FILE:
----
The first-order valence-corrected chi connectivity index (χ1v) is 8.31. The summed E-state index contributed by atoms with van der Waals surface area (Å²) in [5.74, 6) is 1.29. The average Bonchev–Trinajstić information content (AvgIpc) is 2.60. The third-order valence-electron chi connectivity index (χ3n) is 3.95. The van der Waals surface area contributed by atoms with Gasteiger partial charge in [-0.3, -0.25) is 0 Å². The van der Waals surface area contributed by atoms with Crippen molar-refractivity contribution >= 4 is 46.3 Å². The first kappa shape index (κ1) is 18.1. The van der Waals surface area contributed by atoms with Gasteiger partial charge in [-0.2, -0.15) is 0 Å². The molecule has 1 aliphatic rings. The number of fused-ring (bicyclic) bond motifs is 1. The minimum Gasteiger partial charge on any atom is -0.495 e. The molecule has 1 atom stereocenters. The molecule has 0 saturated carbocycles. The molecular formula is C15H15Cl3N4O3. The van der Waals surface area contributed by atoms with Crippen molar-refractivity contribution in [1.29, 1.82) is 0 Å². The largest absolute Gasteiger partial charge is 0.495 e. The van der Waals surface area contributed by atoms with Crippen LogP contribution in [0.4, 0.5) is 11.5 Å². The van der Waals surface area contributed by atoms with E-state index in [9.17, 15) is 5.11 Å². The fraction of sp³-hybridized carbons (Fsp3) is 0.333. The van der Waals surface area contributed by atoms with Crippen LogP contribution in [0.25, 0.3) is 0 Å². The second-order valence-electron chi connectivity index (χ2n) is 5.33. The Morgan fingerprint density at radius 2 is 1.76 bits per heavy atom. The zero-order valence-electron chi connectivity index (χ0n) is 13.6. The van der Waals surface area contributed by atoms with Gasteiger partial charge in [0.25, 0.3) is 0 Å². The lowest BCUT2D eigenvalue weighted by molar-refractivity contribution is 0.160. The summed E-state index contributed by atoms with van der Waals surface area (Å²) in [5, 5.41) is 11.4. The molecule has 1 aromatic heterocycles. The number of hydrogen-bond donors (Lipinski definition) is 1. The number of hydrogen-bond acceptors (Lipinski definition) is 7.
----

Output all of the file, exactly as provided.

The first-order valence-corrected chi connectivity index (χ1v) is 8.31. The summed E-state index contributed by atoms with van der Waals surface area (Å²) in [5.74, 6) is 1.29. The average Bonchev–Trinajstić information content (AvgIpc) is 2.60. The third-order valence-electron chi connectivity index (χ3n) is 3.95. The van der Waals surface area contributed by atoms with Gasteiger partial charge in [-0.3, -0.25) is 0 Å². The van der Waals surface area contributed by atoms with Crippen molar-refractivity contribution >= 4 is 46.3 Å². The first kappa shape index (κ1) is 18.1. The van der Waals surface area contributed by atoms with Gasteiger partial charge in [-0.2, -0.15) is 0 Å². The molecule has 1 aliphatic rings. The number of fused-ring (bicyclic) bond motifs is 1. The minimum Gasteiger partial charge on any atom is -0.495 e. The molecule has 1 atom stereocenters. The molecule has 0 saturated carbocycles. The molecular formula is C15H15Cl3N4O3. The van der Waals surface area contributed by atoms with Crippen molar-refractivity contribution in [1.29, 1.82) is 0 Å². The largest absolute Gasteiger partial charge is 0.495 e. The van der Waals surface area contributed by atoms with Crippen LogP contribution in [0.4, 0.5) is 11.5 Å². The van der Waals surface area contributed by atoms with E-state index in [9.17, 15) is 5.11 Å². The fraction of sp³-hybridized carbons (Fsp3) is 0.333. The van der Waals surface area contributed by atoms with Crippen LogP contribution in [0.25, 0.3) is 0 Å². The second-order valence-electron chi connectivity index (χ2n) is 5.33. The Morgan fingerprint density at radius 2 is 1.76 bits per heavy atom. The zero-order valence-electron chi connectivity index (χ0n) is 13.6. The van der Waals surface area contributed by atoms with Gasteiger partial charge in [0.25, 0.3) is 0 Å². The lowest BCUT2D eigenvalue weighted by molar-refractivity contribution is 0.160. The summed E-state index contributed by atoms with van der Waals surface area (Å²) in [5, 5.41) is 11.4. The molecule has 1 aromatic heterocycles. The number of hydrogen-bond donors (Lipinski definition) is 1. The number of hydrogen-bond acceptors (Lipinski definition) is 7.